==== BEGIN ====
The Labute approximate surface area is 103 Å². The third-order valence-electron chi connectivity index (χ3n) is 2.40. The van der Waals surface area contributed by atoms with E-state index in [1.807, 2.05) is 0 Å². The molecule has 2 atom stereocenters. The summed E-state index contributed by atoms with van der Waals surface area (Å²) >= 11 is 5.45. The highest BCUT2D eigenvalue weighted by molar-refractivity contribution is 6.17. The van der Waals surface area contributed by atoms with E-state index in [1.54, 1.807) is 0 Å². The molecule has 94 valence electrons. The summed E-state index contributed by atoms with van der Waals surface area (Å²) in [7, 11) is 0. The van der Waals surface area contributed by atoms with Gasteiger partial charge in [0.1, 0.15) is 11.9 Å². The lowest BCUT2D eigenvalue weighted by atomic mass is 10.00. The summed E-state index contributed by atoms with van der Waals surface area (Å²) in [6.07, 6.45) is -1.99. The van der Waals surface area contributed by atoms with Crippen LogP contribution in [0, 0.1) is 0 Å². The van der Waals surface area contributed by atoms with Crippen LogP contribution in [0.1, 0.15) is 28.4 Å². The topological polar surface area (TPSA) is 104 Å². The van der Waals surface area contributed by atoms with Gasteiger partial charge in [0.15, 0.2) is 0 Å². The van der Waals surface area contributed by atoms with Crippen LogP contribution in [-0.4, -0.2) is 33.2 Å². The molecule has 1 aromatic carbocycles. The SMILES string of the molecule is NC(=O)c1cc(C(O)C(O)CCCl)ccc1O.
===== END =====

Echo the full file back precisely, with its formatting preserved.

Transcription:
The Labute approximate surface area is 103 Å². The third-order valence-electron chi connectivity index (χ3n) is 2.40. The van der Waals surface area contributed by atoms with E-state index in [1.807, 2.05) is 0 Å². The molecule has 2 atom stereocenters. The summed E-state index contributed by atoms with van der Waals surface area (Å²) >= 11 is 5.45. The highest BCUT2D eigenvalue weighted by molar-refractivity contribution is 6.17. The van der Waals surface area contributed by atoms with E-state index in [1.54, 1.807) is 0 Å². The molecule has 94 valence electrons. The summed E-state index contributed by atoms with van der Waals surface area (Å²) in [7, 11) is 0. The van der Waals surface area contributed by atoms with Gasteiger partial charge in [0.1, 0.15) is 11.9 Å². The lowest BCUT2D eigenvalue weighted by atomic mass is 10.00. The summed E-state index contributed by atoms with van der Waals surface area (Å²) in [6.07, 6.45) is -1.99. The van der Waals surface area contributed by atoms with Crippen LogP contribution in [0, 0.1) is 0 Å². The van der Waals surface area contributed by atoms with Crippen LogP contribution in [0.1, 0.15) is 28.4 Å². The topological polar surface area (TPSA) is 104 Å². The van der Waals surface area contributed by atoms with Gasteiger partial charge in [0.15, 0.2) is 0 Å². The van der Waals surface area contributed by atoms with Crippen LogP contribution in [-0.4, -0.2) is 33.2 Å². The molecule has 1 aromatic carbocycles. The SMILES string of the molecule is NC(=O)c1cc(C(O)C(O)CCCl)ccc1O.